Monday, May 14, 2007

Dear Jeff

I’d like to ask what CANNOT be tailored out from a CMMI perspective. For example, if a tailoring request will result in not meeting an SG or GG in one of the projects, should the request be approved?
I understand that we should determine which parts of our processes must be done, but, from an appraisal viewpoint, what would be considered improper tailoring?

Great question. I think you’ve answered part of it already.
If the tailoring results in not meeting and SG or a GG then it shouldn’t be approved (assuming CMMI compliance is one of your goals of course). But the story doesn’t end there. Remember that the Goals are required, but the practices (SPs and GPs) OR AN ALTERNATIVE are expected. By expected the CMMI means that they need to be satisfied in order to satisfy the goals. I’d be hard pressed to come up with an example of a goal that didn’t require the SPs to actually be satisfied (although there are alternatives – especially in the Agile world).
For instance, it would be pretty tough to “Manage Requirements” (REQM.SG1) without understanding them, obtaining commitment, managing traceability, etc… You get the picture.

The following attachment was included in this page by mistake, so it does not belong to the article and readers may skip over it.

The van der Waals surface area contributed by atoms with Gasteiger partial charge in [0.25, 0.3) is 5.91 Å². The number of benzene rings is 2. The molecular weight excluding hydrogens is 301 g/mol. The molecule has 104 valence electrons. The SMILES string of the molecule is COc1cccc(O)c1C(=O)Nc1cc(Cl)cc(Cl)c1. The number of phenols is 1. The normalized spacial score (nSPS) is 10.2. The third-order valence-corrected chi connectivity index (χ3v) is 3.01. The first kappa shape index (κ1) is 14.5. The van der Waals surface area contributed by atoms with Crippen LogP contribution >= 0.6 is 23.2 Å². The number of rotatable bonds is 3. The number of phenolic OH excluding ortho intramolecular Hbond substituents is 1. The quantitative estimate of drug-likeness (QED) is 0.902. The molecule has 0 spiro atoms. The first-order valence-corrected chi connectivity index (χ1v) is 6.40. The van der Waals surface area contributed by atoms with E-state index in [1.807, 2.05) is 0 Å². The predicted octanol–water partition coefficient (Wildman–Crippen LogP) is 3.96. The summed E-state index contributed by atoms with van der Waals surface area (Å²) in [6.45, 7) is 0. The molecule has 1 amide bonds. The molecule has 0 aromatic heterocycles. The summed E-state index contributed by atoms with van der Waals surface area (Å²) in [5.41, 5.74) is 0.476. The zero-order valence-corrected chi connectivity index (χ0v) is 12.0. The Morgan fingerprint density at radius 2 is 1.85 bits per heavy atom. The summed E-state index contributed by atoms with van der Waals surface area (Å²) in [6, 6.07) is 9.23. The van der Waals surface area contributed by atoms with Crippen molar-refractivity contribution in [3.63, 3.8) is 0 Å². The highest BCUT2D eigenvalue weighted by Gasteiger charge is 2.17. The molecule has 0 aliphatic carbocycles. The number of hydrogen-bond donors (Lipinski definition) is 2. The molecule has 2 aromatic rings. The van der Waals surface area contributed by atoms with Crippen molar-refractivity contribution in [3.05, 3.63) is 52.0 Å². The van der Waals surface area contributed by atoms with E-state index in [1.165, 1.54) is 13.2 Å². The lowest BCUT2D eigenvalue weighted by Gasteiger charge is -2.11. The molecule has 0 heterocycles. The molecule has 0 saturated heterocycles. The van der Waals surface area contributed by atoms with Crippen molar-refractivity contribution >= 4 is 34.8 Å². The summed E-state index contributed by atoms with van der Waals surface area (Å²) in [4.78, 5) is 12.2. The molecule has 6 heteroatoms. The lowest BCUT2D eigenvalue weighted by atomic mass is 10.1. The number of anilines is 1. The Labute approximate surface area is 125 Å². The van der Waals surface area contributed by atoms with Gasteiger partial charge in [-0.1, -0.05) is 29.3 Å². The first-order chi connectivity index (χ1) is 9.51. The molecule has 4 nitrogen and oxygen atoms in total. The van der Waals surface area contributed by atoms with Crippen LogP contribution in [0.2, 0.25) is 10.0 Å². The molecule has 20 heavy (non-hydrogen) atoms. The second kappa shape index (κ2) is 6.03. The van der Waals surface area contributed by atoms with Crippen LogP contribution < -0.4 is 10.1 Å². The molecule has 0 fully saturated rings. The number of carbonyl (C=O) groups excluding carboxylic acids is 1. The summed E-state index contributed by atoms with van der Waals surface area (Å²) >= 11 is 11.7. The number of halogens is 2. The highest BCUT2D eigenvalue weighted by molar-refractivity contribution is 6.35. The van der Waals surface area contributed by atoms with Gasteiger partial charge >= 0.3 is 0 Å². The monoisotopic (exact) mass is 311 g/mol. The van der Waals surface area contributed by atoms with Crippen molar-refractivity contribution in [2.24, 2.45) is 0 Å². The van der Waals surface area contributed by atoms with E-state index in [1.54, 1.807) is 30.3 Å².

One way to handle this is to identify all of the “must have” work products and processes, and then the “should have” work products and processes. Like the practices, the “should” really are “must” unless the project has a good reason for tailoring it out – and has some alternative for it.


Unknown said...

Process areas like DAR etc... may not be used everytime very formally in all project circumstances, although informally it could happen. Does it mean we use the standard documentation DAR template to formalise these exercises ?

Anonymous said...

Don't do CMMI just to check off a box. You and your company can choose when and when not to apply the model or your standard processes. You should define what your tailoring will be for different project instances and following that process.

Anonymous said...

This is excellent advice and I'm glad to see others posting comments like this. Thanks!